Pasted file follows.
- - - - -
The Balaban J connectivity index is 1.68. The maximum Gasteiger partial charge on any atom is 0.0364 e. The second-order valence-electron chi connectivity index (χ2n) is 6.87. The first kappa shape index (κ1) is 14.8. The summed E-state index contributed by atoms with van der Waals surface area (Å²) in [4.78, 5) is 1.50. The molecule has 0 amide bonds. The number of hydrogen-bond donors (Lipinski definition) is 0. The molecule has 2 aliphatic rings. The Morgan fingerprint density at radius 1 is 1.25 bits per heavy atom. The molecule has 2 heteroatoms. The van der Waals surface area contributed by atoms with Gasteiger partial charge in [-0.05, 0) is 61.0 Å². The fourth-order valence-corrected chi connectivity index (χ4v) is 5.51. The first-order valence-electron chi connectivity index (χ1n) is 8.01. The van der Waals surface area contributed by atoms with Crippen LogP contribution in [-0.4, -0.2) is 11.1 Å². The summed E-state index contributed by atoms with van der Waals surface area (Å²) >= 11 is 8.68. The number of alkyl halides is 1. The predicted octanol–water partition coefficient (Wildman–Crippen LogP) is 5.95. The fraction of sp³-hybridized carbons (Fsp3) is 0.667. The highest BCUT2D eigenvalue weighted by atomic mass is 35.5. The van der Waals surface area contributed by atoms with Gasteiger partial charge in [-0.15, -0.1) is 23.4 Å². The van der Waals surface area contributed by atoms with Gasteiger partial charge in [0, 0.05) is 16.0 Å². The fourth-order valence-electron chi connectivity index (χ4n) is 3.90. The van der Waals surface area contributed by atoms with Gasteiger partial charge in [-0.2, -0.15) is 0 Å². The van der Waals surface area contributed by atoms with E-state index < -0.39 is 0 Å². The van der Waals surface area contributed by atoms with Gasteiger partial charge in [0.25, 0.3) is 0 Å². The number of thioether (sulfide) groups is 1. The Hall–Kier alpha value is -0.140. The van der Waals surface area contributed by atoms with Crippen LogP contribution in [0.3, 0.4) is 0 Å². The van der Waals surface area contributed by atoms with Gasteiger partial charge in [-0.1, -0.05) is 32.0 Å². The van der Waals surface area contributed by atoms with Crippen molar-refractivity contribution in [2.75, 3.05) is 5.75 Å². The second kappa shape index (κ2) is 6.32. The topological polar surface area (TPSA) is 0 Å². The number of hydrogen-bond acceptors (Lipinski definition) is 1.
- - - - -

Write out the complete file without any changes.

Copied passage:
The Balaban J connectivity index is 1.68. The maximum Gasteiger partial charge on any atom is 0.0364 e. The second-order valence-electron chi connectivity index (χ2n) is 6.87. The first kappa shape index (κ1) is 14.8. The summed E-state index contributed by atoms with van der Waals surface area (Å²) in [4.78, 5) is 1.50. The molecule has 0 amide bonds. The number of hydrogen-bond donors (Lipinski definition) is 0. The molecule has 2 aliphatic rings. The Morgan fingerprint density at radius 1 is 1.25 bits per heavy atom. The molecule has 2 heteroatoms. The van der Waals surface area contributed by atoms with Gasteiger partial charge in [-0.05, 0) is 61.0 Å². The fourth-order valence-corrected chi connectivity index (χ4v) is 5.51. The first-order valence-electron chi connectivity index (χ1n) is 8.01. The van der Waals surface area contributed by atoms with Crippen LogP contribution in [-0.4, -0.2) is 11.1 Å². The summed E-state index contributed by atoms with van der Waals surface area (Å²) >= 11 is 8.68. The number of alkyl halides is 1. The predicted octanol–water partition coefficient (Wildman–Crippen LogP) is 5.95. The fraction of sp³-hybridized carbons (Fsp3) is 0.667. The highest BCUT2D eigenvalue weighted by atomic mass is 35.5. The van der Waals surface area contributed by atoms with Gasteiger partial charge in [-0.15, -0.1) is 23.4 Å². The van der Waals surface area contributed by atoms with Gasteiger partial charge in [0, 0.05) is 16.0 Å². The fourth-order valence-electron chi connectivity index (χ4n) is 3.90. The van der Waals surface area contributed by atoms with Gasteiger partial charge in [-0.2, -0.15) is 0 Å². The van der Waals surface area contributed by atoms with E-state index < -0.39 is 0 Å². The van der Waals surface area contributed by atoms with Gasteiger partial charge in [0.25, 0.3) is 0 Å². The number of thioether (sulfide) groups is 1. The Hall–Kier alpha value is -0.140. The van der Waals surface area contributed by atoms with Crippen LogP contribution in [0.3, 0.4) is 0 Å². The van der Waals surface area contributed by atoms with Gasteiger partial charge in [-0.1, -0.05) is 32.0 Å². The van der Waals surface area contributed by atoms with Crippen molar-refractivity contribution in [2.75, 3.05) is 5.75 Å². The second kappa shape index (κ2) is 6.32. The topological polar surface area (TPSA) is 0 Å². The number of hydrogen-bond acceptors (Lipinski definition) is 1.